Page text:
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Sermons on the Blessed Sacrament
Preached in the Oratory of S. Margaret's, East Grinstead

by John Mason Neale, D.D.

London: H. R. Allenson, n.d.


"When thou sittest to eat with a ruler, consider diligently what is before thee."--Prov. xxiii. i.

[Maundy Thursday, 1864]

A CERTAIN man made a great Feast, and bade many. And was there ever such a time chosen for the institution of so glorious a banquet? With all the agony of that night full in His view, with the Coronation, and Scourging, and Crucifixion clearly in His eyes, still it was, With desire I have desired to eat this Passover with you. And so, with Hands already prescient of the nails, He Himself consecrated Himself to be man's Food.

Now, if ever, my Sisters, on this most holy night, you are bound to listen to Solomon's advice (and a greater than Solomon is here) in the text. You can hardly, I think, help sometimes feeling almost terrified when you think of the countless times that you have received the daily manna. Look at it in this way. In one month you, most of you, receive it as often as many a humble, patient follower of our LORD may have been able to receive it in the whole course of life; that is, the amount of Sacramental Grace which carries them safely through an evil world, from first to last, is supplied to you in thirty days. These things ought to make you very earnest in finding out to what purpose you receive this Grace, and how you show its effect. As each of you, in her turn, takes her watch in the oratory during the silence and darkness of this night,--while your thoughts go with Him to Gethsemane, while you follow the band of men and officers from the Eastern gate of the city, through the valley of Kedron, and up the slope of the Mount of Olives, try with all your powers of self-examination to judge yourselves, whether the traitor's kiss then given has ever, in any degree, been repeated in this oratory. Judas, betrayest thou the Son of Man with a kiss?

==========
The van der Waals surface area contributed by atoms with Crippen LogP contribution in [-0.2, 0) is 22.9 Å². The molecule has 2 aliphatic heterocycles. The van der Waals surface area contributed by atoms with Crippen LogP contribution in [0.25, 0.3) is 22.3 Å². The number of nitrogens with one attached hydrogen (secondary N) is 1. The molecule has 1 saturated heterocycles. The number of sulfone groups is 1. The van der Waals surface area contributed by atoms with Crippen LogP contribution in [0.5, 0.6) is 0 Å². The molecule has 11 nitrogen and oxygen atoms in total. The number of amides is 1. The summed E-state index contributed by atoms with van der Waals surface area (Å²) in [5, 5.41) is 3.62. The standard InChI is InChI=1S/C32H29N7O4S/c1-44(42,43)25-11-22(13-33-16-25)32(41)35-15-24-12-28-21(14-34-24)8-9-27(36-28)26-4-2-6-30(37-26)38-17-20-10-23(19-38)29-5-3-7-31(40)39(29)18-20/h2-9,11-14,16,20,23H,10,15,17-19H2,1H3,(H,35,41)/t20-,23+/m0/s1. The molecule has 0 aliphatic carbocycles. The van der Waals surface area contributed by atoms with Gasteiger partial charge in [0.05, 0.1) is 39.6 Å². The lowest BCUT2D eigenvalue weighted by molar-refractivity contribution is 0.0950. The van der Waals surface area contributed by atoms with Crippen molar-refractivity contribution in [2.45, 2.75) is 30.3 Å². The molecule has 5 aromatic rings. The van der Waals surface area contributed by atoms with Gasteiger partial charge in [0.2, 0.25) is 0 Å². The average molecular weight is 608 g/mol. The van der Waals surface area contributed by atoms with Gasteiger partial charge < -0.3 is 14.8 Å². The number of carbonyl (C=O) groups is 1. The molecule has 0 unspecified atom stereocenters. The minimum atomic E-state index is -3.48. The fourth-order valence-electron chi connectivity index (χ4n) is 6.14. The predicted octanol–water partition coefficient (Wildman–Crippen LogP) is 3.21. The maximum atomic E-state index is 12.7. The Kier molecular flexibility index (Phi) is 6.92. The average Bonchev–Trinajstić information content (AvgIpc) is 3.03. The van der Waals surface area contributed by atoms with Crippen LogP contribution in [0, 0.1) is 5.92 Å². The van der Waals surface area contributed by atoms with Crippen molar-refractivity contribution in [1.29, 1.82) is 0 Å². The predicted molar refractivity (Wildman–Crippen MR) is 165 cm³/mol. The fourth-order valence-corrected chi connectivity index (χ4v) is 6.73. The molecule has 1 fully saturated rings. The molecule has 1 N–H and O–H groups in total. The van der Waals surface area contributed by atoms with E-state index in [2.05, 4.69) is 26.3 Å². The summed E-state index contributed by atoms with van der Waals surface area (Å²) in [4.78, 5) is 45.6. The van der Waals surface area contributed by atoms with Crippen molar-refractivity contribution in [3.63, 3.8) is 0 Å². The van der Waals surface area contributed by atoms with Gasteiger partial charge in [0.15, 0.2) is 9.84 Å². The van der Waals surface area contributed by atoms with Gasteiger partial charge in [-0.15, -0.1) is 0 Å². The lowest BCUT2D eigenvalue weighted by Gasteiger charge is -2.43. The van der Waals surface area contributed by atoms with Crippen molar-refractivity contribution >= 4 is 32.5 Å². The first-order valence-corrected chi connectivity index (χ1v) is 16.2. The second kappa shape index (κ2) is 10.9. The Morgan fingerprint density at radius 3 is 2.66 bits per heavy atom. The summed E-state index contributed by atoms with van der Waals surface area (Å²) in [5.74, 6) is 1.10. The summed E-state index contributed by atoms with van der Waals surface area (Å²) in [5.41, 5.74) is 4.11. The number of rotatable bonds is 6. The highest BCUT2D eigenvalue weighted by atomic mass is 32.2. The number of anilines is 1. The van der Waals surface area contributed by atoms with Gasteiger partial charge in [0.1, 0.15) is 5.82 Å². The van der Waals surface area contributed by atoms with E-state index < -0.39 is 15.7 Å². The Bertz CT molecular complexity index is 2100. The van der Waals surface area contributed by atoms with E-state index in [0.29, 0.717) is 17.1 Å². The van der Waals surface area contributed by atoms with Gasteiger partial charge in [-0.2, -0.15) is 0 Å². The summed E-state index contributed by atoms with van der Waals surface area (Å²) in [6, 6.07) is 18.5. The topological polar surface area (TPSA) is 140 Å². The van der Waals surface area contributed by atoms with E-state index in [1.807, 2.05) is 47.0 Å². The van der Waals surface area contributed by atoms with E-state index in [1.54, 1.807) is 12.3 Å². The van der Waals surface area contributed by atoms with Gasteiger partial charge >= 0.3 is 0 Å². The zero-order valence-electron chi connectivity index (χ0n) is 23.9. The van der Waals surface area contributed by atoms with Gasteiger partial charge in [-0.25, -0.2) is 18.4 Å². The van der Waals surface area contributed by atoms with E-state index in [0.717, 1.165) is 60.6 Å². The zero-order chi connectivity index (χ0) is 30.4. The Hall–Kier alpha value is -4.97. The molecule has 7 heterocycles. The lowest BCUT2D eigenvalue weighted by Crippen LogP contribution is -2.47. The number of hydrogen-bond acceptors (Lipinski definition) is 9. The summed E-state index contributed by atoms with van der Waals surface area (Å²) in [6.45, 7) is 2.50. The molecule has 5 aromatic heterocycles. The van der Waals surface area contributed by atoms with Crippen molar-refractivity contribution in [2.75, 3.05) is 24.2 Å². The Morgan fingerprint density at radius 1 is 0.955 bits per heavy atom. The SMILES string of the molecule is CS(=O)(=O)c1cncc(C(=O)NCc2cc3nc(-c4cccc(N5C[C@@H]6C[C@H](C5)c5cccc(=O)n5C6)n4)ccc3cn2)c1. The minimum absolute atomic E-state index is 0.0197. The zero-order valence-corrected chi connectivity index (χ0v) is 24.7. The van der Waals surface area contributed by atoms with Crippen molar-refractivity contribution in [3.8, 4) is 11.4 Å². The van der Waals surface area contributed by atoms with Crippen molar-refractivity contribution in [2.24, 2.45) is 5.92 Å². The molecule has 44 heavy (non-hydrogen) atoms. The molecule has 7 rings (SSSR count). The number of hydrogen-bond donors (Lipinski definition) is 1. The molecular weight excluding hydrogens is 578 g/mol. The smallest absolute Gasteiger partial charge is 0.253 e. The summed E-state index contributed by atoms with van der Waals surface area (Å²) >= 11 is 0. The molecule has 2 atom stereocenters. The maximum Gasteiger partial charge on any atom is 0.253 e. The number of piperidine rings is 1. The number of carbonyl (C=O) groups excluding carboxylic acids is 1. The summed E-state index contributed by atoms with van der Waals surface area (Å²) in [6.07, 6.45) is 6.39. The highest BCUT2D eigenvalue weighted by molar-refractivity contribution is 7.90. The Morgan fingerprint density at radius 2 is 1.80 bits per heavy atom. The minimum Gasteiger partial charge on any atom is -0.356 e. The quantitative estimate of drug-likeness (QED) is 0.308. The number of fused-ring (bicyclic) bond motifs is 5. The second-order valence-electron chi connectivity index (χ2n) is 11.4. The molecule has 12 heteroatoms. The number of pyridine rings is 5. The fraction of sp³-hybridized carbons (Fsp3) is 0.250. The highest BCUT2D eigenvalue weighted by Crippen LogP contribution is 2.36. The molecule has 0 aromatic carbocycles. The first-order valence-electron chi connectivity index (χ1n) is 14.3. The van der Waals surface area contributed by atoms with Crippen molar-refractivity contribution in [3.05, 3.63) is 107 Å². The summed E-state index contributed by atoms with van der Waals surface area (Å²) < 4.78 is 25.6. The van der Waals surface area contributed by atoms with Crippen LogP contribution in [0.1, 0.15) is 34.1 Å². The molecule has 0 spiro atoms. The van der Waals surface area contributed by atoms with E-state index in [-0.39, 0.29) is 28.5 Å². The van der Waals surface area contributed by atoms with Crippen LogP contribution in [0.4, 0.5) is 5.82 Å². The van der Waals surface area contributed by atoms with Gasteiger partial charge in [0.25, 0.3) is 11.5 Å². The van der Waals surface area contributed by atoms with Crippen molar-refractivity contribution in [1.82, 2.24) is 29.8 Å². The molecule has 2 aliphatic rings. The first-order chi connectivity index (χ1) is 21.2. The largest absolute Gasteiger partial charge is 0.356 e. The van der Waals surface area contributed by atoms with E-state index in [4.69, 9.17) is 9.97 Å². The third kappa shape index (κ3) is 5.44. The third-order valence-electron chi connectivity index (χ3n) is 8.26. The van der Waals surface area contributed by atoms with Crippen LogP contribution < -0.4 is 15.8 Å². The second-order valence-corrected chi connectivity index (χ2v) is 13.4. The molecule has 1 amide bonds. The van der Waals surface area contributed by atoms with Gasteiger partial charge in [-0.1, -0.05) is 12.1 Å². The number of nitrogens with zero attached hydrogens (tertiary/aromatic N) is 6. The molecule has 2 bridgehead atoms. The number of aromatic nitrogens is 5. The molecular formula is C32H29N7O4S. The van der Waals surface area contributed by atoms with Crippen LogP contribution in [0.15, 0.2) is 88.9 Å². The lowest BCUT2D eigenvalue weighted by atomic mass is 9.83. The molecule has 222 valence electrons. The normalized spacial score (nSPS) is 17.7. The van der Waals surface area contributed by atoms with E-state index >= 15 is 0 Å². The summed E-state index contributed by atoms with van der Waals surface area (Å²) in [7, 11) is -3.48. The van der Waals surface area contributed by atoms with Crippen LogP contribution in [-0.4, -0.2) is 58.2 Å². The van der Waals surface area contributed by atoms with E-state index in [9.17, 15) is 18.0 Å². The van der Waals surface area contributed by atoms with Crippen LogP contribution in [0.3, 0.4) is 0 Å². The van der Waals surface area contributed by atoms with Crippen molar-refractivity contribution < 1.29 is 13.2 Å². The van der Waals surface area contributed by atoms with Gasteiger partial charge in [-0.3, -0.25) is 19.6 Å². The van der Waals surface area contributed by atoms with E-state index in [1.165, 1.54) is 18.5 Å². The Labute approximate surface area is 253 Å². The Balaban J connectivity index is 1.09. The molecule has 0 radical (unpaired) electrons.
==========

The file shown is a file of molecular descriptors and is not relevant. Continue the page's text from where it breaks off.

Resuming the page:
Betrayed He still may be, betrayed He still daily is, by those lips which receive him unworthily. If, fresh from that most blessed touch, they allow themselves to utter words of unkindness, or anger, or equivocation, or frivolity,--betrayest thou the Son of Man with a kiss? If those hands in which for one moment the LORD of Life vouchsafes to lie, are engaged in any work, are employed on any act, not becoming a Sister, is not that the embrace of Judas? That kiss, infamous to all eyes, was but given once. But here, where it may be again and again,--shall I not well say that you have need, on this sad night, to search and examine yourselves about this? There is, I know (I should be unthankful not to confess it), much to be thankful for as regards your Communions. This, perhaps, above all; that the frequency of them only seems to make them more dear to you. I know that for any one of you to be purposely deprived but once of That Body, and That Blood, would be a most bitter penance. But still, and I say it with all love, it is impossible, as Maundy Thursday brings another year of Sacraments to its end,--it is impossible not sometimes to fear for the account which all of us in this House must one day give in as regards this very privilege. What do ye more than others? You have promised, my Sisters, to do more, much more; you have assistance given you to do more, much more; and both for promise and for assistance you will one day have to answer.

Well, but then, here is the comfort. This Ruler with Whom you are to sit down, is Ruler of your hearts too. Only ask Him, and He Who invites, will enable: He Who gives the Wedding, will give also the Wedding garment. We come back again to the same thing, prayer. "And therefore it is," as a Doctor of the Church says, "that you may, and ought to, put your trust all the more in this Bridegroom. To be allowed to love Him, you, sinful creature; you, full of infirmities; you, compassed about with guilt; you, poor, weak, trembling one, allowed not only to kiss His feet, but to be taken to His dear Arms here, in a measure,--hereafter, perfectly, eternally, beatifically! Would not that be marvellous, beyond all marvels? Who is a GOD like unto Thee, that pardoneth iniquity? But what, when this love is not only allowed, no, nor praised only, but commanded? See what comes from Calvary! Hear;"--I am still continuing the passage I have been quoting;--" hear, O Sister, what He must of a necessity expect of thee. Doubly, nay trebly bound art thou to Him,--does He find that love? Tell me;"--and now, my sisters, in quoting these words, I do not want you to tell me, but I do want you to tell yourselves;--"in the last night and day what time you gave to him:--Pass the hours of sleep; pass, if you will, the hours of food and recreation. Those excepted, other hours,--did every one of you think of Him the dearest, Him the loveliest, Him the best, even once?"

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